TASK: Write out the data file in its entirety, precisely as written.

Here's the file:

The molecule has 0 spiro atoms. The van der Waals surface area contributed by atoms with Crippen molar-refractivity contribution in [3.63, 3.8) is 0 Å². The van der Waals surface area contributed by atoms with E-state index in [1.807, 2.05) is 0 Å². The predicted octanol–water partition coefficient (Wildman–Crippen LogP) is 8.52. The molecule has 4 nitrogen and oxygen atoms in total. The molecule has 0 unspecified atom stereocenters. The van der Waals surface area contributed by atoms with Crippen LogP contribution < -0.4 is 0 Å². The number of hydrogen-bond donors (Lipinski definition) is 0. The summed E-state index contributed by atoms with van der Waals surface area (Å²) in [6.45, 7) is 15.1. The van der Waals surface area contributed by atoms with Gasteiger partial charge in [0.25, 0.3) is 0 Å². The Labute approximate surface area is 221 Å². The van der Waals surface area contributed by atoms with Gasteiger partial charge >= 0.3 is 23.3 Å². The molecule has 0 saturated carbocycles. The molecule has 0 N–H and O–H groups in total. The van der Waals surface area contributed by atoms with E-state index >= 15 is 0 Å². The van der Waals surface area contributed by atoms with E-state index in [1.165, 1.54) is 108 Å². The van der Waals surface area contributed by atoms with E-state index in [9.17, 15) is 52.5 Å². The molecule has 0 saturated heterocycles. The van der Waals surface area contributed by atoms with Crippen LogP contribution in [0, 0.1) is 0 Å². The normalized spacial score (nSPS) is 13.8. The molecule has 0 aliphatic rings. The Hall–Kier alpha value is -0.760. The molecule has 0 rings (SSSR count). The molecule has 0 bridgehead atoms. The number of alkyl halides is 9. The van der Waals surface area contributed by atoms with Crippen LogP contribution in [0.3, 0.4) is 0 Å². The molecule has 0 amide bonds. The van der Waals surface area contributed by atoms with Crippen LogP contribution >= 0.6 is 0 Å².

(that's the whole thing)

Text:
The molecule has 0 spiro atoms. The van der Waals surface area contributed by atoms with Crippen molar-refractivity contribution in [3.63, 3.8) is 0 Å². The van der Waals surface area contributed by atoms with E-state index in [1.807, 2.05) is 0 Å². The predicted octanol–water partition coefficient (Wildman–Crippen LogP) is 8.52. The molecule has 4 nitrogen and oxygen atoms in total. The molecule has 0 unspecified atom stereocenters. The van der Waals surface area contributed by atoms with Crippen LogP contribution < -0.4 is 0 Å². The number of hydrogen-bond donors (Lipinski definition) is 0. The summed E-state index contributed by atoms with van der Waals surface area (Å²) in [6.45, 7) is 15.1. The van der Waals surface area contributed by atoms with Gasteiger partial charge in [0.25, 0.3) is 0 Å². The Labute approximate surface area is 221 Å². The van der Waals surface area contributed by atoms with Gasteiger partial charge >= 0.3 is 23.3 Å². The molecule has 0 saturated carbocycles. The molecule has 0 N–H and O–H groups in total. The van der Waals surface area contributed by atoms with E-state index >= 15 is 0 Å². The van der Waals surface area contributed by atoms with E-state index in [1.165, 1.54) is 108 Å². The van der Waals surface area contributed by atoms with E-state index in [9.17, 15) is 52.5 Å². The molecule has 0 saturated heterocycles. The van der Waals surface area contributed by atoms with Crippen LogP contribution in [0, 0.1) is 0 Å². The normalized spacial score (nSPS) is 13.8. The molecule has 0 aliphatic rings. The Hall–Kier alpha value is -0.760. The molecule has 0 rings (SSSR count). The molecule has 0 bridgehead atoms. The number of alkyl halides is 9. The van der Waals surface area contributed by atoms with Crippen LogP contribution in [0.3, 0.4) is 0 Å². The molecule has 0 amide bonds. The van der Waals surface area contributed by atoms with Crippen LogP contribution >= 0.6 is 0 Å².